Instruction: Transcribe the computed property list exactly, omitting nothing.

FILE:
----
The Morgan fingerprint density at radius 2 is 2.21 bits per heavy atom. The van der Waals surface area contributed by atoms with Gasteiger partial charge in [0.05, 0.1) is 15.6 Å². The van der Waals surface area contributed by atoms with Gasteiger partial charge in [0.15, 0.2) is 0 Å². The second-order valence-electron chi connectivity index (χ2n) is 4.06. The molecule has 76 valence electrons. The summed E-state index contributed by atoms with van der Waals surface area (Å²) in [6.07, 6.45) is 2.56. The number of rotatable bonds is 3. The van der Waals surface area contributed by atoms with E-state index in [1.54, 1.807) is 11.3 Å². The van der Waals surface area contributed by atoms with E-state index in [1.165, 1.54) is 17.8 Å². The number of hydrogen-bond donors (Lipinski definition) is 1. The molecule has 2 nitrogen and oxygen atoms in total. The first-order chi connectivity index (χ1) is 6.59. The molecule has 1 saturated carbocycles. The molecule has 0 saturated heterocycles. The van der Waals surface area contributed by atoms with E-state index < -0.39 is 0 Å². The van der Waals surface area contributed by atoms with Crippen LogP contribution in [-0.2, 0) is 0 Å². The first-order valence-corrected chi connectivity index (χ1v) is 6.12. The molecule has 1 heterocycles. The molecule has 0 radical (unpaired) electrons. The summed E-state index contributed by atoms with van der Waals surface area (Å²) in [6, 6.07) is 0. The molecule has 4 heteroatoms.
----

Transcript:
The Morgan fingerprint density at radius 2 is 2.21 bits per heavy atom. The van der Waals surface area contributed by atoms with Gasteiger partial charge in [0.05, 0.1) is 15.6 Å². The van der Waals surface area contributed by atoms with Gasteiger partial charge in [0.15, 0.2) is 0 Å². The second-order valence-electron chi connectivity index (χ2n) is 4.06. The molecule has 76 valence electrons. The summed E-state index contributed by atoms with van der Waals surface area (Å²) in [6.07, 6.45) is 2.56. The number of rotatable bonds is 3. The van der Waals surface area contributed by atoms with E-state index in [1.54, 1.807) is 11.3 Å². The van der Waals surface area contributed by atoms with E-state index in [1.165, 1.54) is 17.8 Å². The number of hydrogen-bond donors (Lipinski definition) is 1. The molecule has 2 nitrogen and oxygen atoms in total. The first-order chi connectivity index (χ1) is 6.59. The molecule has 1 saturated carbocycles. The molecule has 0 saturated heterocycles. The van der Waals surface area contributed by atoms with E-state index < -0.39 is 0 Å². The van der Waals surface area contributed by atoms with Crippen LogP contribution in [-0.2, 0) is 0 Å². The first-order valence-corrected chi connectivity index (χ1v) is 6.12. The molecule has 1 heterocycles. The molecule has 0 radical (unpaired) electrons. The summed E-state index contributed by atoms with van der Waals surface area (Å²) in [6, 6.07) is 0. The molecule has 4 heteroatoms.